If you’ve watched films such as Maverick, starring famed anti-semite Mel Gibson, or TV shows like Ozark, you will know at least a passing amount about riverboat casinos. They often look like something out of a Mark Twain novel, powered by steam and paddles and are suggestive of a bygone era when you see them floating on the water. In the modern era, of course, they are filled with bright and flashy slot machines that make a lot of noise and ensure that you won’t be expecting Twain to walk around the corner.
The idea behind riverboat casinos was that it would limit the areas in which casinos could be constructed, enabling gambling but keeping it to specifically designated areas. The fact that the boats were seldom taken away from the dock, or even ever taken away in some cases, didn’t change the point that the legal fiction was able to be sold by various authorities. In essence, there is no difference between a riverboat casino and a permanent one on land, with the exception being that boat casinos can get licences to operate where land ones can’t.
The History of the Riverboat Casino
You can’t understand the history of riverboat casinos without first having a sense of the history of riverboats in general. Paddlewheel riverboats were introduced to the Mississippi River and some of its tributaries as a way of transporting passengers and goods during the 19th century. By the 20th century, however, rail had largely taken over as the quickest and cheapest way to get things around the country, meaning that the paddlewheel riverboats needed to be re-invented as something else entirely. This was when they began to be used as floating casinos.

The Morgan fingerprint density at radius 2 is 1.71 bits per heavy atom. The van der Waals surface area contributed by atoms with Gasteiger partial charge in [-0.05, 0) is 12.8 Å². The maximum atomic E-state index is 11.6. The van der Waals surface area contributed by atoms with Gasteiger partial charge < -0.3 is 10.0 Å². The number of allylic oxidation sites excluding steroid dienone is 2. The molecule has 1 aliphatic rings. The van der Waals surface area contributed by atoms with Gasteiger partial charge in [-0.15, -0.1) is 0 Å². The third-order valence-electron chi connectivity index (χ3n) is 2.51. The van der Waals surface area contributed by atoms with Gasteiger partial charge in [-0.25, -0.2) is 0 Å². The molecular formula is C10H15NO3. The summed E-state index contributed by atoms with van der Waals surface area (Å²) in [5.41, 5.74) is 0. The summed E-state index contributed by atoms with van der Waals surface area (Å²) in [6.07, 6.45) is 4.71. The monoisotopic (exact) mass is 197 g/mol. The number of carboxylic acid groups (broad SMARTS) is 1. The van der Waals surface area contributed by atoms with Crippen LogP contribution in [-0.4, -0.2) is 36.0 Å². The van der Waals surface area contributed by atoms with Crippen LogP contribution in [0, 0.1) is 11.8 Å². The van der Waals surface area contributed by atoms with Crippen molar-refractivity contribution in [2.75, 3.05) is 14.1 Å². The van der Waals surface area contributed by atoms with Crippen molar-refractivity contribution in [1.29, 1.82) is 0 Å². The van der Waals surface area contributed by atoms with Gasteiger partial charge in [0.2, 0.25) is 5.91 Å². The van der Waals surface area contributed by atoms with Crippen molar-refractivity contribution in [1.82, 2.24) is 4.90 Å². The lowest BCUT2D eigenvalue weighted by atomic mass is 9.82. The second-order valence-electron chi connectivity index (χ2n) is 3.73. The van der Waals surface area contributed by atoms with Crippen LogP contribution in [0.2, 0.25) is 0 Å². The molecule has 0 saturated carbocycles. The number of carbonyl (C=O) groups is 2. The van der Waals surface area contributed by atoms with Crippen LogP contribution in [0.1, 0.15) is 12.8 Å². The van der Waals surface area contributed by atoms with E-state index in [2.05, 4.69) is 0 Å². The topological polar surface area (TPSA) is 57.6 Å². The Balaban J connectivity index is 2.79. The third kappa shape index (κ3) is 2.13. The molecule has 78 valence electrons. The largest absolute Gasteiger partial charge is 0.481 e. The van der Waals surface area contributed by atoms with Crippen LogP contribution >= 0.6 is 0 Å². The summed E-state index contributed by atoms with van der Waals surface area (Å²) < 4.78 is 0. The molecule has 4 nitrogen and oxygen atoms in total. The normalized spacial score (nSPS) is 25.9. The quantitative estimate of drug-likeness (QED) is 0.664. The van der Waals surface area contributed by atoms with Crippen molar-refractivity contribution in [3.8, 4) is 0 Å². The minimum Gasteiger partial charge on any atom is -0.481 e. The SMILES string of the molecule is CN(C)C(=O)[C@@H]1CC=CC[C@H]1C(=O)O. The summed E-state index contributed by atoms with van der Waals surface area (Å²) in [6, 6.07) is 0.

Entertainment for Long Voyages
Of course, gambling and sailing has a long history. Voyages by sea are long and tedious, with ships in the past lacking the entertainment options that you would expect to find nowadays. So it is that sailors and passengers would often engage in games of chance whilst taking part in a long voyage. As life in the United States of America reached a degree of normality in the wake of the American Civil War, riverboats began to be used as a way of enticing gamblers to places where they would otherwise have nowhere to go.
States had widely prohibited gambling in the US by the start of the 20th century, which is why those looking to gamble sought legal loopholes. States began to approve the use of riverboats, especially in ones that had frontage along the Mississippi. It was for this reason that the likes of Illinois, Louisiana, Indiana, Missouri and Mississippi itself began to allow a limited number of riverboat casinos to be opened, attracting gamblers that wouldn’t be allowed to place a legal bet on land in those same states, save for on Native American Reserves.
City of Traverse
The first riverboat casino, the City of Traverse, set sail on Lake Michigan in 1904. The Big Muddy, as the Mississippi River was known, bordered several different states, which made it something of a legal grey area. It was for this reason that Senator Lyndon Johnson helped to draft the Transportation of Gambling Devices Act in 1951. That made it a crime to transport gambling decides over state lines, unless it was legal at the destination. It didn’t stop all riverboat casinos, but it made it trickier for some of them.
What Riverboat Casinos Offer
As with casinos on land, riverboat casinos offer different things to customers based on numerous different factors. If a riverboat casino has discovered that very few people in the area enjoy playing poker, for example, then they are going to be unlikely to actively offer a poker room. Similarly, if it is discovered that people heading to one riverboat casino aren’t playing slots, then slot machines will be limited in number. As with land-based casinos, it is the customer that dictates what is and isn’t offered by a riverboat casino, wherever it is located.